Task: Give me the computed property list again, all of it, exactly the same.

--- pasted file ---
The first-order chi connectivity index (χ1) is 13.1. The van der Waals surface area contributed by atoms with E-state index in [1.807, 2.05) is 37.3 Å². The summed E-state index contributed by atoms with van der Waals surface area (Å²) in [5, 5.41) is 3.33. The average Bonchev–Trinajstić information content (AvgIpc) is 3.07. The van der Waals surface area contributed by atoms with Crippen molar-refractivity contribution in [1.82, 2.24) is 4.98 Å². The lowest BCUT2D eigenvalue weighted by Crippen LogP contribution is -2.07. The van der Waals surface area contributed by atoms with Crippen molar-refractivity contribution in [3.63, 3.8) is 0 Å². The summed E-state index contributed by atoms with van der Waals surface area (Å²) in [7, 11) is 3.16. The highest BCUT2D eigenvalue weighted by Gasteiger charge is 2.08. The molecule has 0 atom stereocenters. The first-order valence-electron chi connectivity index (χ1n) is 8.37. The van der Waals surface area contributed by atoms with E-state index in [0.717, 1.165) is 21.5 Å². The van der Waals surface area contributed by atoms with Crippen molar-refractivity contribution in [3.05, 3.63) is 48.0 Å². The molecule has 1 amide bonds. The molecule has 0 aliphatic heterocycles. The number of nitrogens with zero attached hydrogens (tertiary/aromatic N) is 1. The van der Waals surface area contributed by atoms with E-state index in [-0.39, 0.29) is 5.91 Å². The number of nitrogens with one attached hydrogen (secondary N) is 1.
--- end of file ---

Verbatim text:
The first-order chi connectivity index (χ1) is 13.1. The van der Waals surface area contributed by atoms with E-state index in [1.807, 2.05) is 37.3 Å². The summed E-state index contributed by atoms with van der Waals surface area (Å²) in [5, 5.41) is 3.33. The average Bonchev–Trinajstić information content (AvgIpc) is 3.07. The van der Waals surface area contributed by atoms with Crippen molar-refractivity contribution in [1.82, 2.24) is 4.98 Å². The lowest BCUT2D eigenvalue weighted by Crippen LogP contribution is -2.07. The van der Waals surface area contributed by atoms with Crippen molar-refractivity contribution in [3.63, 3.8) is 0 Å². The summed E-state index contributed by atoms with van der Waals surface area (Å²) in [7, 11) is 3.16. The highest BCUT2D eigenvalue weighted by Gasteiger charge is 2.08. The molecule has 0 atom stereocenters. The first-order valence-electron chi connectivity index (χ1n) is 8.37. The van der Waals surface area contributed by atoms with E-state index in [0.717, 1.165) is 21.5 Å². The van der Waals surface area contributed by atoms with Crippen molar-refractivity contribution in [3.05, 3.63) is 48.0 Å². The molecule has 1 amide bonds. The molecule has 0 aliphatic heterocycles. The number of nitrogens with zero attached hydrogens (tertiary/aromatic N) is 1. The van der Waals surface area contributed by atoms with E-state index in [-0.39, 0.29) is 5.91 Å². The number of nitrogens with one attached hydrogen (secondary N) is 1.